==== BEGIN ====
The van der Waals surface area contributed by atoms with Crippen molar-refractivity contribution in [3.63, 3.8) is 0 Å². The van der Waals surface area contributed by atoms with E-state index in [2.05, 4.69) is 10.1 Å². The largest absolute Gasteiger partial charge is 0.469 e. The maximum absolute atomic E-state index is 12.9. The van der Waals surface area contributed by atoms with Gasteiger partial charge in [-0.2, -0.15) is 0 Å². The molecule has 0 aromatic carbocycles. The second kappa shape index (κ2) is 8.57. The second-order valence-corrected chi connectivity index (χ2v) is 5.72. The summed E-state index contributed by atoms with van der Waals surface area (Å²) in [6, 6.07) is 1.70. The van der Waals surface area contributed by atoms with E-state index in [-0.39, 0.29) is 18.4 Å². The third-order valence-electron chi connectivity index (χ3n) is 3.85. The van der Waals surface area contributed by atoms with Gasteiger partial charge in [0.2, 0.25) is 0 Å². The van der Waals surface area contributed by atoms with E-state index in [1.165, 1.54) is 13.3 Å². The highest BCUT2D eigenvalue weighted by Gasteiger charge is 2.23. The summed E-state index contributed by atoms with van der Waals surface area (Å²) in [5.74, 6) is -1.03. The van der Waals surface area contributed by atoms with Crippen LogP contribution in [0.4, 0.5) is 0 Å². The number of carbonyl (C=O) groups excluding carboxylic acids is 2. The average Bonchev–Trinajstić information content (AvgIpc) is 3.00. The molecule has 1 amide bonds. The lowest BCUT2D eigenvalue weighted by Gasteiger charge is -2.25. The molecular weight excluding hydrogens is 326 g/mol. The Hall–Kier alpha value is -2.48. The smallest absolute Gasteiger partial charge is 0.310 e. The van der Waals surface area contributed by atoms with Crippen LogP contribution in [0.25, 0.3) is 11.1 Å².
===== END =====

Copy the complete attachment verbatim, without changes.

The van der Waals surface area contributed by atoms with Crippen molar-refractivity contribution in [3.63, 3.8) is 0 Å². The van der Waals surface area contributed by atoms with E-state index in [2.05, 4.69) is 10.1 Å². The largest absolute Gasteiger partial charge is 0.469 e. The maximum absolute atomic E-state index is 12.9. The van der Waals surface area contributed by atoms with Gasteiger partial charge in [-0.2, -0.15) is 0 Å². The molecule has 0 aromatic carbocycles. The second kappa shape index (κ2) is 8.57. The second-order valence-corrected chi connectivity index (χ2v) is 5.72. The summed E-state index contributed by atoms with van der Waals surface area (Å²) in [6, 6.07) is 1.70. The van der Waals surface area contributed by atoms with E-state index in [-0.39, 0.29) is 18.4 Å². The third-order valence-electron chi connectivity index (χ3n) is 3.85. The van der Waals surface area contributed by atoms with Gasteiger partial charge in [0.2, 0.25) is 0 Å². The van der Waals surface area contributed by atoms with E-state index in [1.165, 1.54) is 13.3 Å². The highest BCUT2D eigenvalue weighted by Gasteiger charge is 2.23. The summed E-state index contributed by atoms with van der Waals surface area (Å²) in [5.74, 6) is -1.03. The van der Waals surface area contributed by atoms with Crippen LogP contribution in [0.4, 0.5) is 0 Å². The number of carbonyl (C=O) groups excluding carboxylic acids is 2. The average Bonchev–Trinajstić information content (AvgIpc) is 3.00. The molecule has 1 amide bonds. The lowest BCUT2D eigenvalue weighted by Gasteiger charge is -2.25. The molecular weight excluding hydrogens is 326 g/mol. The Hall–Kier alpha value is -2.48. The smallest absolute Gasteiger partial charge is 0.310 e. The van der Waals surface area contributed by atoms with Crippen LogP contribution in [0.25, 0.3) is 11.1 Å².